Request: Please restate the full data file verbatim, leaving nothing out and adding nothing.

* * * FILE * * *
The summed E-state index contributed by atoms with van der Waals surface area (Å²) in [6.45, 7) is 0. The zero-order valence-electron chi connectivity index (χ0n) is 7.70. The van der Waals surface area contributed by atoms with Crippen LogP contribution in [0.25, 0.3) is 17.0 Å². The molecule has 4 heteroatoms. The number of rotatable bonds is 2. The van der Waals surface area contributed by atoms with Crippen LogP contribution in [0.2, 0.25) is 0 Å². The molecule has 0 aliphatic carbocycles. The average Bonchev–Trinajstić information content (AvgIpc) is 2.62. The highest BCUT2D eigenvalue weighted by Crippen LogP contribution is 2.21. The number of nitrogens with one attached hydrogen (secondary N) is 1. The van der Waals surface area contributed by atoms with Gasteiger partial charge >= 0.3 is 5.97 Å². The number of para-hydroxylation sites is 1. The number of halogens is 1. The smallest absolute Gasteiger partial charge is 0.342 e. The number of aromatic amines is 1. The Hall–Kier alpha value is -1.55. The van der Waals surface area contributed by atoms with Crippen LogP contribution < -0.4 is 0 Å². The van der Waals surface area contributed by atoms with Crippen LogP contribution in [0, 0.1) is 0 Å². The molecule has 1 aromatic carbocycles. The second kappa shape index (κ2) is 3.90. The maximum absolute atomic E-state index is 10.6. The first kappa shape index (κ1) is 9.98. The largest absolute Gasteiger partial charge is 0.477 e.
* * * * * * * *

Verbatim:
The summed E-state index contributed by atoms with van der Waals surface area (Å²) in [6.45, 7) is 0. The zero-order valence-electron chi connectivity index (χ0n) is 7.70. The van der Waals surface area contributed by atoms with Crippen LogP contribution in [0.25, 0.3) is 17.0 Å². The molecule has 4 heteroatoms. The number of rotatable bonds is 2. The van der Waals surface area contributed by atoms with Crippen LogP contribution in [0.2, 0.25) is 0 Å². The molecule has 0 aliphatic carbocycles. The average Bonchev–Trinajstić information content (AvgIpc) is 2.62. The highest BCUT2D eigenvalue weighted by Crippen LogP contribution is 2.21. The number of nitrogens with one attached hydrogen (secondary N) is 1. The van der Waals surface area contributed by atoms with Gasteiger partial charge >= 0.3 is 5.97 Å². The number of para-hydroxylation sites is 1. The number of halogens is 1. The smallest absolute Gasteiger partial charge is 0.342 e. The number of aromatic amines is 1. The Hall–Kier alpha value is -1.55. The van der Waals surface area contributed by atoms with Crippen LogP contribution < -0.4 is 0 Å². The van der Waals surface area contributed by atoms with Crippen LogP contribution in [0, 0.1) is 0 Å². The molecule has 1 aromatic carbocycles. The second kappa shape index (κ2) is 3.90. The maximum absolute atomic E-state index is 10.6. The first kappa shape index (κ1) is 9.98. The largest absolute Gasteiger partial charge is 0.477 e.